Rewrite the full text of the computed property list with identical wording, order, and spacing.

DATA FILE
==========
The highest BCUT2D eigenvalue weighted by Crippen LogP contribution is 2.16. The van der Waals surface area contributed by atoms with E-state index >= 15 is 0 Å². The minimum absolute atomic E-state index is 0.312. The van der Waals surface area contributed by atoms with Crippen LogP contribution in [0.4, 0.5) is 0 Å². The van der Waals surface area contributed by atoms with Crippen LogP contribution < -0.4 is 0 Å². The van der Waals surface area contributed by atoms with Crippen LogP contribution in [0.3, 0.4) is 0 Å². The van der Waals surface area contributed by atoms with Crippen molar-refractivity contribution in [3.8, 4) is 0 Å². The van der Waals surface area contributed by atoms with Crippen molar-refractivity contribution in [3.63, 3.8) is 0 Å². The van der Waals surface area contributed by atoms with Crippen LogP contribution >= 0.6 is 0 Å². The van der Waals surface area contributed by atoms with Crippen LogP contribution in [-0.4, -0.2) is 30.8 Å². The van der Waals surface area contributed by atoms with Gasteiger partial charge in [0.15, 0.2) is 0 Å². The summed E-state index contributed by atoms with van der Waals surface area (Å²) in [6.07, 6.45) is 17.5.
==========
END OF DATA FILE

The highest BCUT2D eigenvalue weighted by Crippen LogP contribution is 2.16. The van der Waals surface area contributed by atoms with E-state index >= 15 is 0 Å². The minimum absolute atomic E-state index is 0.312. The van der Waals surface area contributed by atoms with Crippen LogP contribution in [0.4, 0.5) is 0 Å². The van der Waals surface area contributed by atoms with Crippen LogP contribution < -0.4 is 0 Å². The van der Waals surface area contributed by atoms with Crippen LogP contribution in [0.3, 0.4) is 0 Å². The van der Waals surface area contributed by atoms with Crippen molar-refractivity contribution in [3.8, 4) is 0 Å². The van der Waals surface area contributed by atoms with Crippen molar-refractivity contribution in [3.63, 3.8) is 0 Å². The van der Waals surface area contributed by atoms with Crippen LogP contribution >= 0.6 is 0 Å². The van der Waals surface area contributed by atoms with Crippen LogP contribution in [-0.4, -0.2) is 30.8 Å². The van der Waals surface area contributed by atoms with Gasteiger partial charge in [0.15, 0.2) is 0 Å². The summed E-state index contributed by atoms with van der Waals surface area (Å²) in [6.07, 6.45) is 17.5.